Frosty weather expected

Farmers say the cold snap will kill some pasture but it will also kill stock bugs that took a toll on sheep and cattle this summer.

Grass grub, internal parasites and facial eczema spores would be knocked by the frosts, and Federated Farmers meat and fibre chairman Richard Morrison said that was a good thing.

"And it's not wet under foot, which is a real benefit. Stock seem pretty happy."

He said it was dry in March, and autumn growth meant stock had to get used to fresh grass growth.

"We are often in the mai mai on [duck shooting] opening weekend in May, feeling the cold. But this year, we were in shorts and T-shirts. This is the first cold snap we've had."

He said even though June was almost upon us, there was still clover growth, so the earlier dry conditions had meant soil temperatures had stayed high.

He said beef cows and sheep were looking well. Ewes were in lamb, and beef cows were carrying calves.

"People that might have shorn sheep could have been caught out by the cold, but it was well forecast and we knew it was coming."

Farm adviser at Feilding-based Stantiall and Keeling, Gary Massicks, said the dry conditions helped all stock.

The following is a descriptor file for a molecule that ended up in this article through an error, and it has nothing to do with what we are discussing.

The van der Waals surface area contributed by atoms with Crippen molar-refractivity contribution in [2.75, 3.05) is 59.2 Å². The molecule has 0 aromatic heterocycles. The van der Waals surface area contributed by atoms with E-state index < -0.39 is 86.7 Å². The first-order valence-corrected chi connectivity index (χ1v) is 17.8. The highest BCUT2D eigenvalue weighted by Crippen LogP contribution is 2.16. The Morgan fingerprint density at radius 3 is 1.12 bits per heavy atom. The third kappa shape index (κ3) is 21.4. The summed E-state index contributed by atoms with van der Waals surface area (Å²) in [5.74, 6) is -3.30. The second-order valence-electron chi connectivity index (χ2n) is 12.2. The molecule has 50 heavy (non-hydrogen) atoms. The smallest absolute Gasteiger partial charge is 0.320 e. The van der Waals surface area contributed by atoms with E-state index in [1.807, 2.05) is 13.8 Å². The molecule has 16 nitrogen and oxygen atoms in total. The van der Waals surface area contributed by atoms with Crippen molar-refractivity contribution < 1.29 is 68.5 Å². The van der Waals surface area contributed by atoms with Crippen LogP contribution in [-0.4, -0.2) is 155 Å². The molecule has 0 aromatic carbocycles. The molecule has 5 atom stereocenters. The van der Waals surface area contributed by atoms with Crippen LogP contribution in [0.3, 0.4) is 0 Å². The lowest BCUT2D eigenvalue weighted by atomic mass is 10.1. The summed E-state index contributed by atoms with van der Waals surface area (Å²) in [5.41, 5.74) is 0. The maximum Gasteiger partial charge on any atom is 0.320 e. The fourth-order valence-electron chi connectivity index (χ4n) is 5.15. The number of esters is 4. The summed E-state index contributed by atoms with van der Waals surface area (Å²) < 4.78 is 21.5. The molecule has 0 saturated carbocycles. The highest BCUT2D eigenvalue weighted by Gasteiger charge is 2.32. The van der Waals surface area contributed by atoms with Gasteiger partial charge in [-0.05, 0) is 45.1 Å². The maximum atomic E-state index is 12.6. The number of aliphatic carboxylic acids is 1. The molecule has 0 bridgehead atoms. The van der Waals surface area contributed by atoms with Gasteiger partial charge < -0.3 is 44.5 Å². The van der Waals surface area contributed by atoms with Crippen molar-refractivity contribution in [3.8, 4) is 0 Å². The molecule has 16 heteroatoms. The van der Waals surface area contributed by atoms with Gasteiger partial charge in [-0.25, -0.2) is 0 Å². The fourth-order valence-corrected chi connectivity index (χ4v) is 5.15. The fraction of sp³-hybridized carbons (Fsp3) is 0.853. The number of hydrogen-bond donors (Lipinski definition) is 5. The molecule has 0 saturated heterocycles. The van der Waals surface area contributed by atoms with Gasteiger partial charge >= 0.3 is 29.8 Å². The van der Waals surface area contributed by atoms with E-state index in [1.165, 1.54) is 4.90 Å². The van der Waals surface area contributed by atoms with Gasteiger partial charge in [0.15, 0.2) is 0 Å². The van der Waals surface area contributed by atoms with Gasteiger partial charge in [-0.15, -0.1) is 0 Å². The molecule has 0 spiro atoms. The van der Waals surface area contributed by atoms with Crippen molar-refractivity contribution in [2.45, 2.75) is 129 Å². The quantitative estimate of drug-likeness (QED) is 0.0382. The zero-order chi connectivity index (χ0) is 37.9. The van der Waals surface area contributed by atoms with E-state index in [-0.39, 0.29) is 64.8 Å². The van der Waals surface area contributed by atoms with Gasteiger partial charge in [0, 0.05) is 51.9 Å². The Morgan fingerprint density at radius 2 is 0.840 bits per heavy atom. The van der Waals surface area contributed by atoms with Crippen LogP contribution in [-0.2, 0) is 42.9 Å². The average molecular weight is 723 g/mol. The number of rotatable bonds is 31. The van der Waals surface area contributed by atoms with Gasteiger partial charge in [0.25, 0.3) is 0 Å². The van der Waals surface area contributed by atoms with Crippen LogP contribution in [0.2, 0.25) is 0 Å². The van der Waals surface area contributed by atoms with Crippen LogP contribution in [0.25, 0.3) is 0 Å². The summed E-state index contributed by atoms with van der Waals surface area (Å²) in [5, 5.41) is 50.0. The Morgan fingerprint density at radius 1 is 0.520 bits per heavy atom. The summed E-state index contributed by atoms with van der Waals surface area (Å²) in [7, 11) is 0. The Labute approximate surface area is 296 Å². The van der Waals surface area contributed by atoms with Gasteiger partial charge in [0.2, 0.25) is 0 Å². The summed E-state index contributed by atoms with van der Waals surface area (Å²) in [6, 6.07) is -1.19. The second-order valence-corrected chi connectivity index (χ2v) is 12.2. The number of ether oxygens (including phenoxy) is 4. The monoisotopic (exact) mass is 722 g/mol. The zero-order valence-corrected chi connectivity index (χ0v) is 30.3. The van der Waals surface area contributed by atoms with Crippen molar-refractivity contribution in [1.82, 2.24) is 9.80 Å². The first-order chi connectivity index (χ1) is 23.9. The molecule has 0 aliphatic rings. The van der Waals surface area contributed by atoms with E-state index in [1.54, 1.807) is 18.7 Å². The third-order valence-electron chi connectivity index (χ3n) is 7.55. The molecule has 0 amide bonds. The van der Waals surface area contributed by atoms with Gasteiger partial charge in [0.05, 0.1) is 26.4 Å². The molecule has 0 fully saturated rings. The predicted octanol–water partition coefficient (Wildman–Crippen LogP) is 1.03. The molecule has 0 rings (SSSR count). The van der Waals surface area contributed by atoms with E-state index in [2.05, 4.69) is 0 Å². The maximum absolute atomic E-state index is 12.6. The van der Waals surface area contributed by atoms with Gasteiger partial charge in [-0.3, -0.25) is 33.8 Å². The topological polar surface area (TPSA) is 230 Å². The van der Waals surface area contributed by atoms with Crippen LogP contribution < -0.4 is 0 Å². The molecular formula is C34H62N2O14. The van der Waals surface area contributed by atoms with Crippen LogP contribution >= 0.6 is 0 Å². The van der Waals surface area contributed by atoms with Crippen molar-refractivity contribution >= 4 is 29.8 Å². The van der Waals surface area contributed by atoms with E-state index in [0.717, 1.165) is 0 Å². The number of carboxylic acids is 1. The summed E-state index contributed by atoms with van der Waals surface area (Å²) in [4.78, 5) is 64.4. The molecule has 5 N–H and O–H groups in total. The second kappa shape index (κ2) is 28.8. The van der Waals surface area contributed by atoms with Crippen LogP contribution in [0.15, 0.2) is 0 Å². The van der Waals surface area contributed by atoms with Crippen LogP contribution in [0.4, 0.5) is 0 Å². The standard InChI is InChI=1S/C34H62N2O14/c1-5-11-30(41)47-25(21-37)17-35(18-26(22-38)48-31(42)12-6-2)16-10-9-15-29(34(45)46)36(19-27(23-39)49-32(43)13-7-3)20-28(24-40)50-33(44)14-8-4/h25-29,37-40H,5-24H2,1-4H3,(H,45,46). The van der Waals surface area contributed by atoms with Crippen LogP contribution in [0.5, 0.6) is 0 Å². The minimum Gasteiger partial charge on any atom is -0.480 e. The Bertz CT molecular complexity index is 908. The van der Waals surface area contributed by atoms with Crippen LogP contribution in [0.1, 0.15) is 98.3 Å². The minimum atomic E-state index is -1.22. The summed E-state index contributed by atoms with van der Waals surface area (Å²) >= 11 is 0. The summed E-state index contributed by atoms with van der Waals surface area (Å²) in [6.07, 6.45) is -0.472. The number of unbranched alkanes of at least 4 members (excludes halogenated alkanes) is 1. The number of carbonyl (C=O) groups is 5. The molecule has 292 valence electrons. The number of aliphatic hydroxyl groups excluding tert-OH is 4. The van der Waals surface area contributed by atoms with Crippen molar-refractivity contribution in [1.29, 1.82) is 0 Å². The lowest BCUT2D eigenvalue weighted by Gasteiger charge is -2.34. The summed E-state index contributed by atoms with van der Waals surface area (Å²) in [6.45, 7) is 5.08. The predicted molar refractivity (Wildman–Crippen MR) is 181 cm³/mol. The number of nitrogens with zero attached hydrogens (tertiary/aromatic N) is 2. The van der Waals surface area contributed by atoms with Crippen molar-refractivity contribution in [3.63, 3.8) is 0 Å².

"Although we've had rain, it has been regular so it's not excessively wet. And pasture has been growing in the past few weeks."

Massicks said most farmers had plenty of supplement on hand.

"But the cold snap will have knocked the grass grub. It was bad in some areas, such as Kiwitea, so this will help get rid of it."

Grass grub caterpillars attacked pasture, causing it to brown and die off. And when it came to dairy cows, Massicks said they were in "a comfortable condition" but many were not as heavy as they should be.

Industry-good body DairyNZ has had a push the last few seasons, saying cows and heifers needed to be in good condition at calving.

MetService meteorologist Liz Walt said to expect more fine and frosty weather over the weekend.

"High pressure from the south for the long weekend, so expect temperatures of 12 to 14 degrees during the day. It'll be settled, but fine and cold."

Manawatu Standard